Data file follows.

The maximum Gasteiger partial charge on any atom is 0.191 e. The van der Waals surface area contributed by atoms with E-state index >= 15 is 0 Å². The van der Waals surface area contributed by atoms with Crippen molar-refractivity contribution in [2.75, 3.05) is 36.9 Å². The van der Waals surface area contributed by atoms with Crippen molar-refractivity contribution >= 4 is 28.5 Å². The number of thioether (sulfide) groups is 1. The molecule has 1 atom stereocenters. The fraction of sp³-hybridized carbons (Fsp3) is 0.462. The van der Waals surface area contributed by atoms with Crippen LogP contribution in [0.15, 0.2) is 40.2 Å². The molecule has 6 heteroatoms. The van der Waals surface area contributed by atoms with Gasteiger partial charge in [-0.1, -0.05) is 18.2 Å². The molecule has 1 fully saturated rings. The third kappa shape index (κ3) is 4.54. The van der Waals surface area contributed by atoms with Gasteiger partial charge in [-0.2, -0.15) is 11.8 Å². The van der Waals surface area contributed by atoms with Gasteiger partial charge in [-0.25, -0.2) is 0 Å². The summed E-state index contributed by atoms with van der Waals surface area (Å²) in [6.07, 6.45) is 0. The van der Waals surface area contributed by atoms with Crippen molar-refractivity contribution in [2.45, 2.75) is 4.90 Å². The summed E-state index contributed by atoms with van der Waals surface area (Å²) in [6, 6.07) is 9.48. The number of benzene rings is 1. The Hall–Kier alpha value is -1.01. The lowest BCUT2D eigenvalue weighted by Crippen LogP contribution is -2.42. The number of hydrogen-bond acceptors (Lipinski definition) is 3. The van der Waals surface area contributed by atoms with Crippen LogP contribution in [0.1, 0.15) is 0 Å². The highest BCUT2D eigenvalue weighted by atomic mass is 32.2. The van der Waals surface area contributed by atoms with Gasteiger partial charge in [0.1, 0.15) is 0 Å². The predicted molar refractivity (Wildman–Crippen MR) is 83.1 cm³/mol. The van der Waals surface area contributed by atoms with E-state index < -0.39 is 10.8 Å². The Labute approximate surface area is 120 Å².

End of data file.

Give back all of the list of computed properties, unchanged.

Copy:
The maximum Gasteiger partial charge on any atom is 0.191 e. The van der Waals surface area contributed by atoms with E-state index >= 15 is 0 Å². The van der Waals surface area contributed by atoms with Crippen molar-refractivity contribution in [2.75, 3.05) is 36.9 Å². The van der Waals surface area contributed by atoms with Crippen molar-refractivity contribution >= 4 is 28.5 Å². The number of thioether (sulfide) groups is 1. The molecule has 1 atom stereocenters. The fraction of sp³-hybridized carbons (Fsp3) is 0.462. The van der Waals surface area contributed by atoms with Crippen LogP contribution in [0.15, 0.2) is 40.2 Å². The molecule has 6 heteroatoms. The van der Waals surface area contributed by atoms with Gasteiger partial charge in [-0.1, -0.05) is 18.2 Å². The molecule has 1 fully saturated rings. The third kappa shape index (κ3) is 4.54. The van der Waals surface area contributed by atoms with Gasteiger partial charge in [-0.2, -0.15) is 11.8 Å². The van der Waals surface area contributed by atoms with Gasteiger partial charge in [-0.25, -0.2) is 0 Å². The summed E-state index contributed by atoms with van der Waals surface area (Å²) in [6.07, 6.45) is 0. The van der Waals surface area contributed by atoms with Crippen molar-refractivity contribution in [2.45, 2.75) is 4.90 Å². The summed E-state index contributed by atoms with van der Waals surface area (Å²) in [6, 6.07) is 9.48. The number of benzene rings is 1. The Hall–Kier alpha value is -1.01. The lowest BCUT2D eigenvalue weighted by Crippen LogP contribution is -2.42. The number of hydrogen-bond acceptors (Lipinski definition) is 3. The van der Waals surface area contributed by atoms with Crippen LogP contribution in [0.1, 0.15) is 0 Å². The highest BCUT2D eigenvalue weighted by atomic mass is 32.2. The van der Waals surface area contributed by atoms with Gasteiger partial charge in [0.1, 0.15) is 0 Å². The predicted molar refractivity (Wildman–Crippen MR) is 83.1 cm³/mol. The van der Waals surface area contributed by atoms with E-state index < -0.39 is 10.8 Å². The Labute approximate surface area is 120 Å².